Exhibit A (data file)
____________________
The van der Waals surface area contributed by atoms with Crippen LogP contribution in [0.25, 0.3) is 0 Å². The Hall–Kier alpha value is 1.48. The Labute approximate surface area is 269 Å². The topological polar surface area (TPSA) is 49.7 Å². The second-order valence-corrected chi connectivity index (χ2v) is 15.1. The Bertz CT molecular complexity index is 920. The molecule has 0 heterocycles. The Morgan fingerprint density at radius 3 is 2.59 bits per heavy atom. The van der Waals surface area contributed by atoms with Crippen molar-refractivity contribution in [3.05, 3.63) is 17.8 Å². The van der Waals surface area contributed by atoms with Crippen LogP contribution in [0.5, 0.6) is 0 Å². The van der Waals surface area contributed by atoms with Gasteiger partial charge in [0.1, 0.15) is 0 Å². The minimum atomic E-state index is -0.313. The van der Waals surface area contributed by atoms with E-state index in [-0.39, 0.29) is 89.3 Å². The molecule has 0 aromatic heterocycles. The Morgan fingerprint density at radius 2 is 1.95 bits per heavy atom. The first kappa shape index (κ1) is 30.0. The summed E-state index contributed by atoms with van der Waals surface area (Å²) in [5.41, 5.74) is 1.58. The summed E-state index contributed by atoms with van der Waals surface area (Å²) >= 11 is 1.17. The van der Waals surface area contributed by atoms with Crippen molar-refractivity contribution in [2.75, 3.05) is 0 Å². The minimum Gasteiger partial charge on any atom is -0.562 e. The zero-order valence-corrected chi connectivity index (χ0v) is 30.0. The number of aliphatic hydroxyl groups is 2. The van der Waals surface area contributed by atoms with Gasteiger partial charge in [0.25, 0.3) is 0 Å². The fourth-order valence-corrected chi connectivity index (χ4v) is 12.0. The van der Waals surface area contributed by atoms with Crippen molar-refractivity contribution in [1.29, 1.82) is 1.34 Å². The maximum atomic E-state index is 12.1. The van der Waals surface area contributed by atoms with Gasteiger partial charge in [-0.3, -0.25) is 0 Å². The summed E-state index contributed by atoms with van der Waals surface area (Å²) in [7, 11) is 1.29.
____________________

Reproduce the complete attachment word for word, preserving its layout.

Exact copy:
The van der Waals surface area contributed by atoms with Crippen LogP contribution in [0.25, 0.3) is 0 Å². The Hall–Kier alpha value is 1.48. The Labute approximate surface area is 269 Å². The topological polar surface area (TPSA) is 49.7 Å². The second-order valence-corrected chi connectivity index (χ2v) is 15.1. The Bertz CT molecular complexity index is 920. The molecule has 0 heterocycles. The Morgan fingerprint density at radius 3 is 2.59 bits per heavy atom. The van der Waals surface area contributed by atoms with Crippen molar-refractivity contribution in [3.05, 3.63) is 17.8 Å². The van der Waals surface area contributed by atoms with Crippen LogP contribution in [0.5, 0.6) is 0 Å². The van der Waals surface area contributed by atoms with Gasteiger partial charge in [0.1, 0.15) is 0 Å². The minimum atomic E-state index is -0.313. The van der Waals surface area contributed by atoms with E-state index in [-0.39, 0.29) is 89.3 Å². The molecule has 0 aromatic heterocycles. The Morgan fingerprint density at radius 2 is 1.95 bits per heavy atom. The first kappa shape index (κ1) is 30.0. The summed E-state index contributed by atoms with van der Waals surface area (Å²) in [5.41, 5.74) is 1.58. The summed E-state index contributed by atoms with van der Waals surface area (Å²) >= 11 is 1.17. The van der Waals surface area contributed by atoms with Crippen molar-refractivity contribution in [2.75, 3.05) is 0 Å². The minimum Gasteiger partial charge on any atom is -0.562 e. The zero-order valence-corrected chi connectivity index (χ0v) is 30.0. The number of aliphatic hydroxyl groups is 2. The van der Waals surface area contributed by atoms with Gasteiger partial charge in [0.25, 0.3) is 0 Å². The fourth-order valence-corrected chi connectivity index (χ4v) is 12.0. The van der Waals surface area contributed by atoms with Crippen molar-refractivity contribution in [1.29, 1.82) is 1.34 Å². The maximum atomic E-state index is 12.1. The van der Waals surface area contributed by atoms with Gasteiger partial charge in [-0.3, -0.25) is 0 Å². The summed E-state index contributed by atoms with van der Waals surface area (Å²) in [7, 11) is 1.29.